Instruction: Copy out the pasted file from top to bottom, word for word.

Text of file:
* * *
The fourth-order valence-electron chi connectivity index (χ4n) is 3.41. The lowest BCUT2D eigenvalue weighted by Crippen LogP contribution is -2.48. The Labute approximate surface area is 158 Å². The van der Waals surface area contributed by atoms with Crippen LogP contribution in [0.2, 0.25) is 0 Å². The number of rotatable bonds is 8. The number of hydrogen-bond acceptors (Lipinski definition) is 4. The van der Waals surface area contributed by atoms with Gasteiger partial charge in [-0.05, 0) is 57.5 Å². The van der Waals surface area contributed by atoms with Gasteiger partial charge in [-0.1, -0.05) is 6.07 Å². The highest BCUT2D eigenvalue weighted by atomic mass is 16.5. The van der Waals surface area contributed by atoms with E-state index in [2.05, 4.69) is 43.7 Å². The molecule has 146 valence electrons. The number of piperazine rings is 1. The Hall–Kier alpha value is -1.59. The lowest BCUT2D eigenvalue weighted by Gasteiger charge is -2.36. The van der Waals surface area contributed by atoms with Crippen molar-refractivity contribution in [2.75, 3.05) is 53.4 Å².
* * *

The fourth-order valence-electron chi connectivity index (χ4n) is 3.41. The lowest BCUT2D eigenvalue weighted by Crippen LogP contribution is -2.48. The Labute approximate surface area is 158 Å². The van der Waals surface area contributed by atoms with Crippen LogP contribution in [0.2, 0.25) is 0 Å². The number of rotatable bonds is 8. The number of hydrogen-bond acceptors (Lipinski definition) is 4. The van der Waals surface area contributed by atoms with Gasteiger partial charge in [-0.05, 0) is 57.5 Å². The van der Waals surface area contributed by atoms with Gasteiger partial charge in [-0.1, -0.05) is 6.07 Å². The highest BCUT2D eigenvalue weighted by atomic mass is 16.5. The van der Waals surface area contributed by atoms with E-state index in [2.05, 4.69) is 43.7 Å². The molecule has 146 valence electrons. The number of piperazine rings is 1. The Hall–Kier alpha value is -1.59. The lowest BCUT2D eigenvalue weighted by Gasteiger charge is -2.36. The van der Waals surface area contributed by atoms with Crippen molar-refractivity contribution in [2.75, 3.05) is 53.4 Å².